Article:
One of the features it has is called “virtual track code lines”, designed for block signal management in a way that mimics CTC code lines (you can see how this would appeal to me based on my other current project). This appears to be very similar to the functionality in the serial TowerMan that can be used to produce ABS and APB signals, but with some added (I think) functionality based on LCC that makes it particularly appropriate for modular layouts. For some background on the original version, see the Towerman and Signalman manuals on their site. Presumably there will eventually be a Tower-LCC manual too.

The idea as used with LCC is to have a set of Tower-LCC nodes (one per module, although you could easily have more) and a way to use the two button programming to get them to learn a neighbor’s events and then use those to pass along information regarding signal aspects. This can be done for up to five tracks (labelled A through E). This uses some internal logic to generate different events for different signal aspects, of which they support 8 including a “track occupied” event. Layouts would map those eight events to specific aspects like “approach medium” that they wanted to display. I can’t say I really understand how this is supposed to work to generate aspects; the description is a bit too terse, as least on first reading. But it seems like a very useful capability, and I can see it being a big deal for modular clubs that want to add realistic signals.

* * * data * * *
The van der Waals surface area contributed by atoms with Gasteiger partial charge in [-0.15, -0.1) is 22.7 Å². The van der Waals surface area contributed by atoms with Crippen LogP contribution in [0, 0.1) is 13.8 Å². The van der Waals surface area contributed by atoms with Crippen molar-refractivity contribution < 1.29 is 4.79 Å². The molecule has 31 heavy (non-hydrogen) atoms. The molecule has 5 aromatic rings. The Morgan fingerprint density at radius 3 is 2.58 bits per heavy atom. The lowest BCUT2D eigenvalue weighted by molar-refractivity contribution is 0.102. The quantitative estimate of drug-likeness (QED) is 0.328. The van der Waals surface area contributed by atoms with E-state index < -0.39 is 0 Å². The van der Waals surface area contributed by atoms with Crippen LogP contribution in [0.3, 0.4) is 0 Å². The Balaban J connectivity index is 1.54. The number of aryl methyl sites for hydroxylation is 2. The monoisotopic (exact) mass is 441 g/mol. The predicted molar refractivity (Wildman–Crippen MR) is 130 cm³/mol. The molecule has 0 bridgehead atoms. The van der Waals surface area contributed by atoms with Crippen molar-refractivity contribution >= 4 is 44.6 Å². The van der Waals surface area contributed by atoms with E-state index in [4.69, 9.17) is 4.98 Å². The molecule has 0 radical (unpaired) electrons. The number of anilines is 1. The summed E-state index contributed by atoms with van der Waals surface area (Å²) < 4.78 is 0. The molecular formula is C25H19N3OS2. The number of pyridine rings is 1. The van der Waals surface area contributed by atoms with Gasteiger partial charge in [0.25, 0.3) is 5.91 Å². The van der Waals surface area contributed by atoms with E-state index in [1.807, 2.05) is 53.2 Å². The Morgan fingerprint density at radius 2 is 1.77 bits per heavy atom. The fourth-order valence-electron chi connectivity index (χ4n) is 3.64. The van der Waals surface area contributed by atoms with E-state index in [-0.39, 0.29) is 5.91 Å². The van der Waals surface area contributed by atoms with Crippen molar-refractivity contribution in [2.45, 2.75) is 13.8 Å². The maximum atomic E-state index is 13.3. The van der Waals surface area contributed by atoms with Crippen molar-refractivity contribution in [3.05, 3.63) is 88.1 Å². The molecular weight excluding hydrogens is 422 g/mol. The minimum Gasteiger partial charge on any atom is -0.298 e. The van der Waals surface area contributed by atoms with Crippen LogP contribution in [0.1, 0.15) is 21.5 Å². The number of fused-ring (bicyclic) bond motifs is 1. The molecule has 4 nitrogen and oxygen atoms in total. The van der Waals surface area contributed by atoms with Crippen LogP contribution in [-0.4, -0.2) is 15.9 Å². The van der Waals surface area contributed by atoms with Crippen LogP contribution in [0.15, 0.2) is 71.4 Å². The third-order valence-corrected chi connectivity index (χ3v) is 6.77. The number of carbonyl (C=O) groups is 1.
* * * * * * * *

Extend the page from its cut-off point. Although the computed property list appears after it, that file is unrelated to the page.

What you’re basically doing is using events associated with a “track” between modules to mimic the function performed by a CTC “codeline” that sends signal aspects associated with a track. In a real CTC system, a code addressed to a signal causes the signal’s relays to process that code plus local data (like the state of track occupancy) to set the signal to an appropriate aspect, and to pass information along to the next signal so it can do its own processing.

Part of what’s used for this in the Tower-LCC is a set of 32 “logic conditionals” that can be associated with two different types of “groups”. These are used internally to set and evaluate some variables storing state, and appear to be how the events being sent down the line get processed. They and the logic that goes with them are performing the same function as trackside relays on a real railroad. It’s a very clever application of LCC events.

The first of these groups is the “mast group”, and when events for variables associated with it come in, they can modify those variables, and variables taken together can cause different events to be emitted “down the line” (every node actually sees all of them, but only pays attention to its two neighbors as per the usual LCC rules for only processing events a node has been configured for). This allows, for example, a module that has a turnout set to a diverging route to emit different events down the line based on whether the next block (on the next module) or the one beyond that are occupied, and its emitting different events than a module without a diverging turnout would emit (because diverging routes generally mean different signals).